Mustard has been around for thousands of years before Grey Poupon ever came along. Mustard is a member of the Brassica family of plants and bears tiny round, edible seeds and tasty leaves. The English name "mustard" is derived from the Latin mustum ardens which means burning must. This references the spicy heat from the crushed mustard seed and the French practiced of mixing the ground up seeds with "must," the young, unfermented juice of wine grapes. It is interesting to note that the mustard seeds aren't flavorful until they are cracked.
As a condiment, prepared mustard can be traced back thousands of years to the early Romans. They would mix the grounds with wine, making a paste that is very similar to the mustard of today. This spice was popular in Europe before the Asian spice trade and has been a favorite way of seasoning food, long before black pepper. The Romans took the mustard seed to Gaul where it was planted in vineyards along side the grapes. French monasteries cultivated and sold mustard as early as the ninth century. The spicy condiment was for sale in Paris by the 13th century. In the 1770's mustard took a modern turn when Maurice Grey and Antoine Poupon introduced the world to Grey Poupon mustard. Their original store can still be seen in downtown Dijon, France. In 1866, Jeremiah Colman, founder of Colman's Mustard of England, was appointed the official mustard-maker to Queen Victoria. Colman perfected the technique of grinding the seeds into a fine powder without creating the heat that brings out the oil. The oil must not be exposed to air or the flavor evaporates with the oil.
There are 40 species of mustard plants. The three that are used to make mustard are the black, brown, and white mustards. The white mustard originated in the Mediterranean and is the predecessor to the bright yellow hotdog mustard we know today. Brown mustard came from the Himalayas and is known to us as Chinese restaurant mustard. it serves as the base for most European and American mustards. Black mustard originated in the Middle East and Asia Minor, where it is still popular today.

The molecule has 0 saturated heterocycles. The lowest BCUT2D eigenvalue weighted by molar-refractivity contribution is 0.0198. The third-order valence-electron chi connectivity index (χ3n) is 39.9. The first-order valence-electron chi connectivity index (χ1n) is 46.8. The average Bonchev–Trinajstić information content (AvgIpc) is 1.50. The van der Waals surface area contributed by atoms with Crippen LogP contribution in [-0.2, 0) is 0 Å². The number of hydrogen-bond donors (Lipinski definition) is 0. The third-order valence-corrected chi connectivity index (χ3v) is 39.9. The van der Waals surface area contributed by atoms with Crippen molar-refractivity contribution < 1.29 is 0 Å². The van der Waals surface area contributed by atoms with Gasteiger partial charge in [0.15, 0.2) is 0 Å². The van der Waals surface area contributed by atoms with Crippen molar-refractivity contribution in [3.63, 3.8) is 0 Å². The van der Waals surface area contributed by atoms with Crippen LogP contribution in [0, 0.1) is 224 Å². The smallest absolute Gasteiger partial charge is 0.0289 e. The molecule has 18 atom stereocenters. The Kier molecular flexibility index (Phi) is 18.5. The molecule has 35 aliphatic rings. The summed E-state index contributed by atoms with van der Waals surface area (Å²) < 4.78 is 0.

Long ago, mustard was considered a medicinal plant, rather than a culinary one. In the sixth century B.C., Greek scientist Pythagoras used mustard as a remedy for scorpion stings. A hundred years later, Hippocrates used mustard in medicines and poultices. Mustard plasters were applied to treat toothaches and a number of other ailments. And we mustn't forget mustard's religious history! The mustard seed is a prominent reference for those of the Christian faith, exemplifying something that is small and insignificant, which when planted, grows in strength and power. Pope John XII was so fond of mustard that he created a new Vatican position--grand moutardier du pape (mustard-maker to the pope—and promptly filled the post with his nephew. His nephew was from the Dijon region, which soon became the mustard center of the world.
In modern vernacular, "can't quite cut the mustard" means quitting or giving up...as in can't live up to the challenge. And here's a fact for all you baseball fans. Pitchers apply "mustard" to their fastballs to get those strikeouts. Perhaps that's why hotdogs and mustard are so popular at American baseball parks. And did you know that the disabling and even lethal chemical weapon known as mustard gas is a synthetic copy based on the volatile nature of mustard oils? I sure didn't! Mustard is a culinary favorite and is used as an ingredient in many dressings, glazes, sauces, soups, and marinades.
So go ahead and celebrate the many varieties and uses of mustard this weekend. And if you happen to be in downtown Middleton, Wisconsin be sure and stop by the National Mustard Museum where a huge celebration takes place every year on the first Saturday of August...National Mustard Day. Can't get to Wisconsin? No problem! Slather some of your favorite mustard on a grilled hotdog or hamburger. Yum! And don't forget to post your mustard/cook-out photos on all your social media this weekend, using #NationalMustardDay.
Have a great weekend everyone! I hope to see you all back here on Monday morning. Until then, stay safe.